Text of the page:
LEXINGTON, Ky. (July 1, 2019) — A lifelong gamer, JoAnna Lio Amos graduated from the University of Kentucky in 2001 with a bachelor’s degree in computer science. While furthering her education through a master’s program at Indiana University, Amos scored two successive summer internships at Electronic Arts (EA) in San Francisco, where she began working on "The Sims" franchise. Today, Amos is a producer at EA for Maxis, the studio behind "The Sims" and "SimCity™." EA is a global leader in digital interactive entertainment, and "The Sims" franchise alone has sold more than 175 million units since its launch in 2000.
A member of the UK Department of Computer Science’s advisory board, Amos visits campus twice a year. During a recent trip to Lexington, Amos overcame jetlag to tell us how she became a game producer, what her job entails and whether she plays her own games.
UK Engineering: So, what gaming systems do you own?
Amos: I own and play on all the mainstream consoles plus PC and mobile. My husband and I both game, so we each have a PS4, Xbox One and Switch so that we can play together on the same couch.
UK Engineering: What led you to choose UK?
Amos: I liked that UK is a liberal arts school, so I wasn't siloed into just engineering. I got the full breadth of the humanities. I double majored in English, so I got to take creative writing classes, various literature classes and courses in the Colleges of Communications (College of Communication and Information) and Business and Economics (Gatton College). I even took an architecture class where one of our projects was to create art pieces based on architectural concepts.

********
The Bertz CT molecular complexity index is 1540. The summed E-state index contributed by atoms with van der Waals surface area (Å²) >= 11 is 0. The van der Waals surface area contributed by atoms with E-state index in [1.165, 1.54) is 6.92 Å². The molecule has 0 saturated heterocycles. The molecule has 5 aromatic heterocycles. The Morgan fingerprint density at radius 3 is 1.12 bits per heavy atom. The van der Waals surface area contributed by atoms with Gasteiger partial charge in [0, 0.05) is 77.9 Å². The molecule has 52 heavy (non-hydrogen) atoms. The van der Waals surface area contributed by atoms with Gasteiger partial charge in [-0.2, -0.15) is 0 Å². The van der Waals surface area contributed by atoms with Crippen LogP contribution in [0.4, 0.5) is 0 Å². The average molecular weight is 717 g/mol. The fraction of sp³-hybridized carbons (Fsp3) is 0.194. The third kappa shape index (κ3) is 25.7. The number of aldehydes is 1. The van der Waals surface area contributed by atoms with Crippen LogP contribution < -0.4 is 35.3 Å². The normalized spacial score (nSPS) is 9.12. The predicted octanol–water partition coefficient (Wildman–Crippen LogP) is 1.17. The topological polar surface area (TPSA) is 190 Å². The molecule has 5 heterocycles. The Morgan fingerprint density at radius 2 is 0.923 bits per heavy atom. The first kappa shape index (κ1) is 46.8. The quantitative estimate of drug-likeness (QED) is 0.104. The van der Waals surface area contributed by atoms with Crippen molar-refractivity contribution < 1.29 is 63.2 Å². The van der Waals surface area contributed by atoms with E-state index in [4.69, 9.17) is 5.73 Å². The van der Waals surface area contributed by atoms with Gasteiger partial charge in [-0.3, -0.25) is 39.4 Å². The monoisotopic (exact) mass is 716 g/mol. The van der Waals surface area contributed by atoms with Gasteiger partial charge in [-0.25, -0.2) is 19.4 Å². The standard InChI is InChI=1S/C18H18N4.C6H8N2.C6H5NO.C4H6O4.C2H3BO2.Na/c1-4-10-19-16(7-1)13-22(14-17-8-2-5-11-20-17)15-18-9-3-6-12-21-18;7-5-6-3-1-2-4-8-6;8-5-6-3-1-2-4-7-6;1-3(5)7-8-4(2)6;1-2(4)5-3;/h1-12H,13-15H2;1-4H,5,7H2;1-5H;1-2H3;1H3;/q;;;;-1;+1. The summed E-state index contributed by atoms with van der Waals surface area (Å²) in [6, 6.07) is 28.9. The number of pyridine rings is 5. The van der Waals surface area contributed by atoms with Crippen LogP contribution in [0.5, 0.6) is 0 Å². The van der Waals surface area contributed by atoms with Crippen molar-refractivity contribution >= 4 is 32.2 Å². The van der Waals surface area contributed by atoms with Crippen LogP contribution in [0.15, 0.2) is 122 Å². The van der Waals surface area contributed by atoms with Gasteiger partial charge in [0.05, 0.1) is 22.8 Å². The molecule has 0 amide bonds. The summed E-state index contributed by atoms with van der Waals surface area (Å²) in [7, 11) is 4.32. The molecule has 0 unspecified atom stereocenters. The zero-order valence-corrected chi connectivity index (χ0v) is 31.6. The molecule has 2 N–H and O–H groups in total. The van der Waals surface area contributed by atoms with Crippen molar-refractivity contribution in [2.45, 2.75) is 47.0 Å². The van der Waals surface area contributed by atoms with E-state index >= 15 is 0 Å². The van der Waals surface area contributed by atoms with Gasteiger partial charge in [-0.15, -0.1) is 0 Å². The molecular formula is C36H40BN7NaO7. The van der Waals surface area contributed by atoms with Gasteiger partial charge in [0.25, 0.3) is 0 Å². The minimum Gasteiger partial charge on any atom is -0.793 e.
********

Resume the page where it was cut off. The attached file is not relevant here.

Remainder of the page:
UK Engineering: What was that like?
Amos: With programming, you know when you have solved a problem because what you’ve made functions, but art is more subjective. "Is this good enough? Is it maximally illustrating what I want it to say?"
There’s no defined endpoint.
UK Engineering: Is the same true of producing video games?
Amos: It seems like you could always add more features. Game production is a similar phenomenon as a mix of art and science. But when it comes to making games, you have the benefit of your timeline; you have finite resources and a hard deadline.
UK Engineering: What made you choose computer science for your major?
Amos: I always wanted to do something with video games, but I didn’t know if that could become a reality. How many people dream about becoming an actor or actress compared to how many actually make it? I knew nothing about game development other than somebody has to make them.
When I was a teenager, there was a magazine I really wanted called Game Developer. It was kind of expensive, so I never got it. The bookstores kept it wrapped in plastic, so I couldn't even flip through it. But I’d look at the cover and think, “I really want to know what's in there!” So, when I got to college, I figured I would major in computer science, learn programming and that would get me closer to something in game development than nothing.
UK Engineering: What does a game producer do?